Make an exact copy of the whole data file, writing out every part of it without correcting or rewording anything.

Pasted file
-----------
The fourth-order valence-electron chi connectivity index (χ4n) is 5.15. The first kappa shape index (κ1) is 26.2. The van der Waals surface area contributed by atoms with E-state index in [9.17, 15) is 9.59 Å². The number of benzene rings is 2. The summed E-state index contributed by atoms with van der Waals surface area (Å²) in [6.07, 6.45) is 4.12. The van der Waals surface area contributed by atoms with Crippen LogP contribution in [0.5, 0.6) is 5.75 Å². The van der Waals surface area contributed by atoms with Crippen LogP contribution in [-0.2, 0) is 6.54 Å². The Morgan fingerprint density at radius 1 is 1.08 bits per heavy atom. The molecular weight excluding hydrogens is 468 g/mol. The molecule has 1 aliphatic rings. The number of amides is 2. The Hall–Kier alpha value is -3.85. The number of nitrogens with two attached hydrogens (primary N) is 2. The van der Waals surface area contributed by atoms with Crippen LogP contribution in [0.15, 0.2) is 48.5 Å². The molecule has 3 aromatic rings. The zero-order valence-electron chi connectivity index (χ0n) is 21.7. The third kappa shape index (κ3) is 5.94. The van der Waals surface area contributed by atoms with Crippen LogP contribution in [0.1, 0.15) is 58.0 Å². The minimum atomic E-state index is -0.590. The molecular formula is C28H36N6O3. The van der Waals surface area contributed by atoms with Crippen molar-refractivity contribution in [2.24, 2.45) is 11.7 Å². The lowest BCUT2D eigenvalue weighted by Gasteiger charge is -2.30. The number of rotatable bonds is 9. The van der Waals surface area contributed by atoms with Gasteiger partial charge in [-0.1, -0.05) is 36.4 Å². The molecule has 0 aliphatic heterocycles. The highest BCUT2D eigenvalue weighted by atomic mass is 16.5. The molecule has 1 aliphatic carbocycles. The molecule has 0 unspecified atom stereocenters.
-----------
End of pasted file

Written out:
The fourth-order valence-electron chi connectivity index (χ4n) is 5.15. The first kappa shape index (κ1) is 26.2. The van der Waals surface area contributed by atoms with E-state index in [9.17, 15) is 9.59 Å². The number of benzene rings is 2. The summed E-state index contributed by atoms with van der Waals surface area (Å²) in [6.07, 6.45) is 4.12. The van der Waals surface area contributed by atoms with Crippen LogP contribution in [0.5, 0.6) is 5.75 Å². The van der Waals surface area contributed by atoms with Crippen LogP contribution in [-0.2, 0) is 6.54 Å². The Morgan fingerprint density at radius 1 is 1.08 bits per heavy atom. The molecular weight excluding hydrogens is 468 g/mol. The molecule has 1 aliphatic rings. The number of amides is 2. The Hall–Kier alpha value is -3.85. The number of nitrogens with two attached hydrogens (primary N) is 2. The van der Waals surface area contributed by atoms with Crippen LogP contribution in [0.15, 0.2) is 48.5 Å². The molecule has 3 aromatic rings. The zero-order valence-electron chi connectivity index (χ0n) is 21.7. The third kappa shape index (κ3) is 5.94. The van der Waals surface area contributed by atoms with Crippen LogP contribution in [0.1, 0.15) is 58.0 Å². The minimum atomic E-state index is -0.590. The molecular formula is C28H36N6O3. The van der Waals surface area contributed by atoms with Crippen molar-refractivity contribution in [2.24, 2.45) is 11.7 Å². The lowest BCUT2D eigenvalue weighted by Gasteiger charge is -2.30. The number of rotatable bonds is 9. The van der Waals surface area contributed by atoms with Gasteiger partial charge in [-0.1, -0.05) is 36.4 Å². The molecule has 0 aliphatic heterocycles. The highest BCUT2D eigenvalue weighted by atomic mass is 16.5. The molecule has 1 aliphatic carbocycles. The molecule has 0 unspecified atom stereocenters.